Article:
And the plan had been for me to take the bus back home.

Not with that bandaged foot I wasn't! I couldn't really walk with it - but neither was I issued a crutch that would have enabled me to get around without setting the foot down.

So I called the house, managed to get hold of my brother, *and* a car was available, so a while later he swung by to pick me up. The family was in quite a dither at having dismissed my now-proven-genuine concerns about my injury. An old pair of large moccasin-type shoes was dug up so that one shoe could be used to "house" the bandaged foot. No crutches were in the family inventory, but a cane was also dug up so that I could put *some* weight off my foot.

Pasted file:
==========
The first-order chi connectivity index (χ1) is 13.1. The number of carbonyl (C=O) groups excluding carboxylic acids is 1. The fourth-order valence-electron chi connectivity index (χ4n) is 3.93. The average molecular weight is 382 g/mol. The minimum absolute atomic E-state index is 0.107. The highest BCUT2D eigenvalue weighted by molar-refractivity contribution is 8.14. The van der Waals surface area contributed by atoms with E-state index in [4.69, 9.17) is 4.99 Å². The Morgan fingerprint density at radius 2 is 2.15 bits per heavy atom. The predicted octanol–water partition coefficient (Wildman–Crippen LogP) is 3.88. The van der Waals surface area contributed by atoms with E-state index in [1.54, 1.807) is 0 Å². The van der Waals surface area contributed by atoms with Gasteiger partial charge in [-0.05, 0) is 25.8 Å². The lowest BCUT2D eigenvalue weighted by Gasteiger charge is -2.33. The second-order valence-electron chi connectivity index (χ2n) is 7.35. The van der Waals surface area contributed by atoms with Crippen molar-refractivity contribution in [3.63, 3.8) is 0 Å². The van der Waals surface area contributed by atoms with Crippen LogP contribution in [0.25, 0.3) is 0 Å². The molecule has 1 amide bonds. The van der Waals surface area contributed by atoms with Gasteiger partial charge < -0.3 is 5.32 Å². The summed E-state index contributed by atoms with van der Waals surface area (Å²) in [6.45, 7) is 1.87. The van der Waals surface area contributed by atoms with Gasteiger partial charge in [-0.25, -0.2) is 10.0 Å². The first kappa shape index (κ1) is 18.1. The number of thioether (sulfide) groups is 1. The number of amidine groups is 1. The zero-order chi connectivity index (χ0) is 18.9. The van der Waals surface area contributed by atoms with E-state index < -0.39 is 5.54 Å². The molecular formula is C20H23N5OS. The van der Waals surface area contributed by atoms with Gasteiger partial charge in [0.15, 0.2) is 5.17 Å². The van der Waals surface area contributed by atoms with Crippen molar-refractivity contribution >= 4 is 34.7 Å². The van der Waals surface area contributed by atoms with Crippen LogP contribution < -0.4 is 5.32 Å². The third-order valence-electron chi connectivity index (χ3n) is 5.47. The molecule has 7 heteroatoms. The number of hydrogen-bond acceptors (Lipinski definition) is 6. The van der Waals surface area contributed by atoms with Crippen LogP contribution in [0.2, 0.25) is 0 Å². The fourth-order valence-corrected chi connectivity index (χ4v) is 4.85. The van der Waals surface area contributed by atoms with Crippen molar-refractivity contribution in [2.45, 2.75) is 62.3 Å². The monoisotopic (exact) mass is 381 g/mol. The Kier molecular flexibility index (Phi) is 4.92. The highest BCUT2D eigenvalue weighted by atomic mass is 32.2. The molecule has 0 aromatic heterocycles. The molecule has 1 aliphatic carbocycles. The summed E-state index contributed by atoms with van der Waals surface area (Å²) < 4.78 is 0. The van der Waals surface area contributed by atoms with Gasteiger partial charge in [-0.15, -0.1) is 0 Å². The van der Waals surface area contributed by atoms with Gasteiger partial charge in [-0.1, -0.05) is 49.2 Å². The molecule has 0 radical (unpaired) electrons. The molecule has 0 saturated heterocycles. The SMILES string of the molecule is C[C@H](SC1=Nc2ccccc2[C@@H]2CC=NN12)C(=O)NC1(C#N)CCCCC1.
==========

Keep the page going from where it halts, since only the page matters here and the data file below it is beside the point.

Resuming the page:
I think I was [and still am] justified in making them feel bad about it. Muaahahahaahahaaa!!
A few days after all that excitement, I left for the U.S. limping into the plane with a bandaged foot. Did I have mis-matched footwear to accomodate the bandaged appendage? I suppose so, but I don't remember ... i *know* there's a picture or two taken at the airport, so i suppose one day, when I'm back in KL, if I remember I can look it up and inform all of you who are curious about such things. And we'd also be able to confirm if it was my left or right foot that was broken because I can't remember for sure - I *think* the right is right so I'm going with that for this tale. Minor detail. Carry on, carry on...

Anyways. Moving on..